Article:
Rep. Marsha Blackburn (R-TN-07) referenced the continuing investigations of the House Privacy Working Group she co-chairs (and upon which McNerney and Schakowsky also sit). One of the things she said the group has learned is that “restrictions on data flows have emerged as the primary non-tariff trade barrier to the international marketplace” and are clearly a “form of digital protectionism “

Linda Dempsey, VP of international economic affairs at the National Association of Manufacturers, stressed the importance of the U.S. speaking “with one voice” against digital trade barriers which are being enacted “under the guise of security or privacy concerns.”

Sean Heather, vice president of the U.S. Chamber of Commerce’s Center for Global Regulatory Cooperation, told the Subcommittee that the rise in foreign data trade restrictions “inappropriately conflate concerns about access to data for national security and law enforcement purposes with commercial use of, and access to, data. Other restrictions are rooted in government efforts to bolster domestic industry and support national companies. Ultimately, however, instead of creating jobs, these rules reduce efficiency, increase costs to local businesses, and block access to customers abroad, as they simultaneously prevent local consumers from buying the best products and services.”

Laura Donohue, professor of law and director at the Georgetown University Law Center’s Center on National Security and the Law, discussed with the Subcommittee the differences in privacy law between the U.S. and EU, where the EU has an omnibus all-encompassing law and the U.S. has narrow privacy laws targeted at specific circumstances and kinds of data. Donohue recommended pursuing a more “overarching framework” for U.S. privacy law, like Schakowsky suggested.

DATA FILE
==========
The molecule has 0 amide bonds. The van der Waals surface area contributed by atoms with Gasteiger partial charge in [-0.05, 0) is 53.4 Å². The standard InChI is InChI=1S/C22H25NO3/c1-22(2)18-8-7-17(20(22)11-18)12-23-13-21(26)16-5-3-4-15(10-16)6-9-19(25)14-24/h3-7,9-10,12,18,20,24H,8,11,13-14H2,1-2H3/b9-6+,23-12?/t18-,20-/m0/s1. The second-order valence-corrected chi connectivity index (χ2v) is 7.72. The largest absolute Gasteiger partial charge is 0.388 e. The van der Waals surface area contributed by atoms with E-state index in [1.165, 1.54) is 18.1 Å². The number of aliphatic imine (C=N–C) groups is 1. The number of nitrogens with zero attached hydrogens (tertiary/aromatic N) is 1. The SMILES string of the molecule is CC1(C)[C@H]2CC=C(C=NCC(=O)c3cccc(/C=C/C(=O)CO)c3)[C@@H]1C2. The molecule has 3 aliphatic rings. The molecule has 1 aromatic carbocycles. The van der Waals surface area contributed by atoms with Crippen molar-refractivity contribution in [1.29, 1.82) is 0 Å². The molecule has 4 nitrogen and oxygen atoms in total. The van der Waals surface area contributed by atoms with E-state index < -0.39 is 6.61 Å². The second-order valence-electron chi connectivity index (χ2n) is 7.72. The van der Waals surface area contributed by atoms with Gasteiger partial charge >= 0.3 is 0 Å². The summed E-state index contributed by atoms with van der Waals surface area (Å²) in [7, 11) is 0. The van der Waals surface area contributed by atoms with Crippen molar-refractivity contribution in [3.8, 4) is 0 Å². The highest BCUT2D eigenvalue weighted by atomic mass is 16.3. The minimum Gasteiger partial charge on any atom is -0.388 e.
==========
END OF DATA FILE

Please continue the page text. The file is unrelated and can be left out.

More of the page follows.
Chairman Terry agreed with MRA about the need to gird U.S. trade negotiators in support of freer data flows and maintenance of the U.S.-EU Safe Harbor for data transfer, saying that they “cannot falter” in those endeavors. He concluded that, “When it comes to trade, the U.S. cannot allow protectionism—under the pretext of privacy—to threaten U.S. jobs and U.S. competitiveness.”

Terry and Blackburn both made the top 10 list of government players in consumer data privacy in 2014.

UPDATE: Chairman Terry and Rep. Peter Welch (D-VT) sent a letter to Secretary of Commerce Penny Pritzker and U.S. Trade Representative Michael Froman on October 24, contending that surveillance "reforms should not be used as a tool to obstruct the uninterrupted flow of commercial data between countries. Interfering with cross-border commercial data flows puts global economic growth, fair competition, and U.S. jobs at risk."

Welch cochairs the House Privacy Working Group with Blackburn.

Terry and Welch conclude that today is "a critical time for the U.S. to stand firm. Trade agreements must acknowledge and support the growth of international trade through e-commerce, and cross-border data flows are the backbone of this growth. We urge you to secure enforceable commitments to free and open cross-border data flows around the world, for the sake of U.S. businesses and for a prosperous global economy.”